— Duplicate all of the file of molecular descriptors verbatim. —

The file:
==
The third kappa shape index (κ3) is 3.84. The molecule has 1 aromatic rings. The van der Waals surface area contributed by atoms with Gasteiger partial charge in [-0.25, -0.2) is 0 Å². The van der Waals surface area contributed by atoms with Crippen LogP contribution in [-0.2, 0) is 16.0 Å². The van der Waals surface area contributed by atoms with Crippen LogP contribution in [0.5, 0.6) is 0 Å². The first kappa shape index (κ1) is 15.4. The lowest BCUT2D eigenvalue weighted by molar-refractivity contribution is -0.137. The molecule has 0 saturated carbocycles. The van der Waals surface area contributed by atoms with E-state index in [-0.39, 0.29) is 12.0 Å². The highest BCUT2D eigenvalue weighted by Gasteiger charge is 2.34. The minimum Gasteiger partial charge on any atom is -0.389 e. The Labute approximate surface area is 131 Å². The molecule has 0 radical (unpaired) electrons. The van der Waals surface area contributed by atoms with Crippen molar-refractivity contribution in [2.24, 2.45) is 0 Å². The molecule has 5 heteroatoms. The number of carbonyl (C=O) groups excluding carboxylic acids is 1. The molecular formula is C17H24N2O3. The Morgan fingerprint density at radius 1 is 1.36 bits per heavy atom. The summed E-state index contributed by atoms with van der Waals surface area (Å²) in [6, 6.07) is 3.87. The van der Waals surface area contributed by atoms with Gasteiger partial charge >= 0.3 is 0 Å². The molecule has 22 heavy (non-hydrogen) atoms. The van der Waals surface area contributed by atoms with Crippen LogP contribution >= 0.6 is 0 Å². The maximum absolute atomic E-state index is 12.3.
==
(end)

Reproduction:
The third kappa shape index (κ3) is 3.84. The molecule has 1 aromatic rings. The van der Waals surface area contributed by atoms with Gasteiger partial charge in [-0.25, -0.2) is 0 Å². The van der Waals surface area contributed by atoms with Crippen LogP contribution in [-0.2, 0) is 16.0 Å². The van der Waals surface area contributed by atoms with Crippen LogP contribution in [0.5, 0.6) is 0 Å². The first kappa shape index (κ1) is 15.4. The lowest BCUT2D eigenvalue weighted by molar-refractivity contribution is -0.137. The molecule has 0 saturated carbocycles. The van der Waals surface area contributed by atoms with E-state index in [-0.39, 0.29) is 12.0 Å². The highest BCUT2D eigenvalue weighted by Gasteiger charge is 2.34. The minimum Gasteiger partial charge on any atom is -0.389 e. The Labute approximate surface area is 131 Å². The molecule has 0 radical (unpaired) electrons. The van der Waals surface area contributed by atoms with Crippen molar-refractivity contribution in [2.24, 2.45) is 0 Å². The molecule has 5 heteroatoms. The number of carbonyl (C=O) groups excluding carboxylic acids is 1. The molecular formula is C17H24N2O3. The Morgan fingerprint density at radius 1 is 1.36 bits per heavy atom. The summed E-state index contributed by atoms with van der Waals surface area (Å²) in [6, 6.07) is 3.87. The van der Waals surface area contributed by atoms with Gasteiger partial charge >= 0.3 is 0 Å². The molecule has 22 heavy (non-hydrogen) atoms. The van der Waals surface area contributed by atoms with Crippen LogP contribution >= 0.6 is 0 Å². The maximum absolute atomic E-state index is 12.3.